The UK tax office has just finished a consultation on what the next stage of its digital transformation should look like.
Although Her Majesty’s Revenue and Customs move online has had its ups and downs almost 90 per cent of self assessment forms submitted last year were completed online and not on paper.
The next stage is more controversial and aims to create online-only communication with British citizens and businesses by 2020. This is not just a technology project – a move to online accounts will change the relationship between the tax office and citizens, hence the need for consultation.
The project is immensely complex and involved simplifying existing communication not just shifting it all online.
First HMRC reduced the number of forms it used from a baffling 1,600 to just 370. Then it began moving those forms online.
It has now reduced total forms to just 247 which are available via PC, tablet and mobile devices as well as working with accessibility tools.
The process does not end when the form is submitted – many are now processed automatically as well.
HMRC is not only using new technology for customer-facing systems. It also uses a variety of intelligent fraud detection systems to sift through the vast databases it holds to highlight possible fraud and overpayment of tax rebates.
These suspect accounts are then highlighted for deeper investigation by human investigators.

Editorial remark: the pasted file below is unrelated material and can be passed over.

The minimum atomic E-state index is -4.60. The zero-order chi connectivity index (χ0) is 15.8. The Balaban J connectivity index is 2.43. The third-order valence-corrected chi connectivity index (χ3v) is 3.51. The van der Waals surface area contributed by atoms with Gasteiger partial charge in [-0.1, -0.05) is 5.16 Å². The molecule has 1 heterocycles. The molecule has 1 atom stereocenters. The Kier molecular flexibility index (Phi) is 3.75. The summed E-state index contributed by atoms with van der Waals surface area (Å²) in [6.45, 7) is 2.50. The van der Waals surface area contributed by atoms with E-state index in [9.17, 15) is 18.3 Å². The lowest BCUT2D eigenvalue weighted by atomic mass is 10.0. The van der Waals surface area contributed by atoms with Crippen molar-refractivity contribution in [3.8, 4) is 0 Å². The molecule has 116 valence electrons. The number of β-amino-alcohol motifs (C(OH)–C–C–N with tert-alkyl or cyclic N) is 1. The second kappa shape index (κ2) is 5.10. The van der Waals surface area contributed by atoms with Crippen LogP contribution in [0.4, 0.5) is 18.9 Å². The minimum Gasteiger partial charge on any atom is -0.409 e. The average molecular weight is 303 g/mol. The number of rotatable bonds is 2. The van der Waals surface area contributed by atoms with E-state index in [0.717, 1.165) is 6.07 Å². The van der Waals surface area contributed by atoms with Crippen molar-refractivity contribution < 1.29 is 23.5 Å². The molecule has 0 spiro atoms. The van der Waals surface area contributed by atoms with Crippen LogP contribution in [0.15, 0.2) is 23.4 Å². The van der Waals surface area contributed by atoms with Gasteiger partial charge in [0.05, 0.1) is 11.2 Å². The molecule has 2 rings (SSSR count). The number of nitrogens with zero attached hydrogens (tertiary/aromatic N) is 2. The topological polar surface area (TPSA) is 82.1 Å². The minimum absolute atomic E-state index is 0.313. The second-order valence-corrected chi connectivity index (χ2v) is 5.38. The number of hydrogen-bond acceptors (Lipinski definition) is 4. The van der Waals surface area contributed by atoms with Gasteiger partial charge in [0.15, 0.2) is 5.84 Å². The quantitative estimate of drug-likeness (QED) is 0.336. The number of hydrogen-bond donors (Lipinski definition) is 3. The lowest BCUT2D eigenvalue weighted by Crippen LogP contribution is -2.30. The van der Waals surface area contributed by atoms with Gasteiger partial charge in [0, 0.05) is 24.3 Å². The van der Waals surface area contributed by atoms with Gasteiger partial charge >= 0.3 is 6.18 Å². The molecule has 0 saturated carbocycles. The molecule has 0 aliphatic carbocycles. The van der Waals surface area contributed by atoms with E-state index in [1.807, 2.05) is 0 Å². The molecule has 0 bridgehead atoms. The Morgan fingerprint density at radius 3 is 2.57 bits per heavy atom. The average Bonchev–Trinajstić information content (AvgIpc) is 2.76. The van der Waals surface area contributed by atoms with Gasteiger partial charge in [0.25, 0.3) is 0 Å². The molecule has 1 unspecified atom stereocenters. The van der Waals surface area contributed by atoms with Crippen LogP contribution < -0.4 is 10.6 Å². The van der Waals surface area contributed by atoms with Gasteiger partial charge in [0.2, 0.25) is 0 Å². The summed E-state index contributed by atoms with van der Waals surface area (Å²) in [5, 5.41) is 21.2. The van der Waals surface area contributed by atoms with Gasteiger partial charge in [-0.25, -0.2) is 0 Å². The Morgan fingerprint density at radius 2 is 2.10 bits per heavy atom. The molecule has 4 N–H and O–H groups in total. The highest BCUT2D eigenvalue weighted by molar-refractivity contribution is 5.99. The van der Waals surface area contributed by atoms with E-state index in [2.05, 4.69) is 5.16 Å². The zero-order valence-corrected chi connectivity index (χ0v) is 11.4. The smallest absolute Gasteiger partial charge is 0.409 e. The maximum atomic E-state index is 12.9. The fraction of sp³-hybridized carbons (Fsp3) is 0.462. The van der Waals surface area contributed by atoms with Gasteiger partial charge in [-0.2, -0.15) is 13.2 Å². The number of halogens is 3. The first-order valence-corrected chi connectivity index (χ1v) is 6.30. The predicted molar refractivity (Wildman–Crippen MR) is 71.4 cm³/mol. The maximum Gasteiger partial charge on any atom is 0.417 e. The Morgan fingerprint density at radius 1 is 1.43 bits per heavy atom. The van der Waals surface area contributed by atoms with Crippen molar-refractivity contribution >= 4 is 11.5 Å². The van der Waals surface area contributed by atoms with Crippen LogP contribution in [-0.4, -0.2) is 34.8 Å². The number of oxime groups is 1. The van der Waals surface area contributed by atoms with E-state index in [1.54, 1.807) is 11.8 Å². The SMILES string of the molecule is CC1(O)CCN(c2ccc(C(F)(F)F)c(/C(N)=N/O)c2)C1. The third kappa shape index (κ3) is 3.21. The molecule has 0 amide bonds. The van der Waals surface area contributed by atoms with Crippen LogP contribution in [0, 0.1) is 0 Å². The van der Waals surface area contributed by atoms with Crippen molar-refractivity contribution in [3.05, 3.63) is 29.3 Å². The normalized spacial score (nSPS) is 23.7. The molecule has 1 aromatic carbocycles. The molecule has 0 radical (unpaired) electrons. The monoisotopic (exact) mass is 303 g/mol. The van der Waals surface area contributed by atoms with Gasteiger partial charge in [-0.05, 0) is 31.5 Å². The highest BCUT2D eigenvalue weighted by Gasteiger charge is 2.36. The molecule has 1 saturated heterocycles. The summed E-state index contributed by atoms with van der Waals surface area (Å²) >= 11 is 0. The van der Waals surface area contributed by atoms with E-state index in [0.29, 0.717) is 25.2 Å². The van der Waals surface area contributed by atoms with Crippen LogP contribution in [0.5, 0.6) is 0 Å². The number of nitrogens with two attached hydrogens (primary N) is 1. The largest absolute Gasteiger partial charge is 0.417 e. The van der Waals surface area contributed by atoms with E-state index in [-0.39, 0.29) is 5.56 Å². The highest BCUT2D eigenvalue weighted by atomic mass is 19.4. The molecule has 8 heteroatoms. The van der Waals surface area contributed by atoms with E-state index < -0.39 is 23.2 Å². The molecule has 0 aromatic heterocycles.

The next stage is a far more ambitious and even more complex software project which will fundamentally change the way the organisation works.
It moves far beyond just putting paper forms onto a web page to introduce proper machine to machine communication between government and business for the first time.
HMRC is creating a set of APIs to allow finance and accounting programmes to effectively communicate directly with government systems.
This will allow developers to add new functions to existing software as well as create brand new ways for business and government to interact.
If successful it would put the UK government at the very forefront of developing and transforming how business and the state communicates.
The hope is that successful use of APIs for tax will also provide an effective test bed and template to roll out similar changes at other government departments.
One of the big internal changes for HMRC will be bridging the silos between data the it already holds.
So employers are obliged to send regular information on pay-as-you-earn, the way most people pay tax, every week or every month but individuals cannot access this information until the end of the financial year.
Equally the Revenue regularly collects data on interest from savings from banks and building societies but citizens cannot access that data either
Giving real-time access to this information would allow people and businesses to get back overpaid tax without having to wait until the end of the year.
The changes are not without criticism.
There are fears that forcing all communication online will leave some people behind.
There are also concerns that the changes will add extra costs to UK firms which will be forced to upgrade accounting systems for no immediate business benefit. But if even partly successful the project promises to bring the real benefits of digital transformation to British businesses before anywhere else in the world.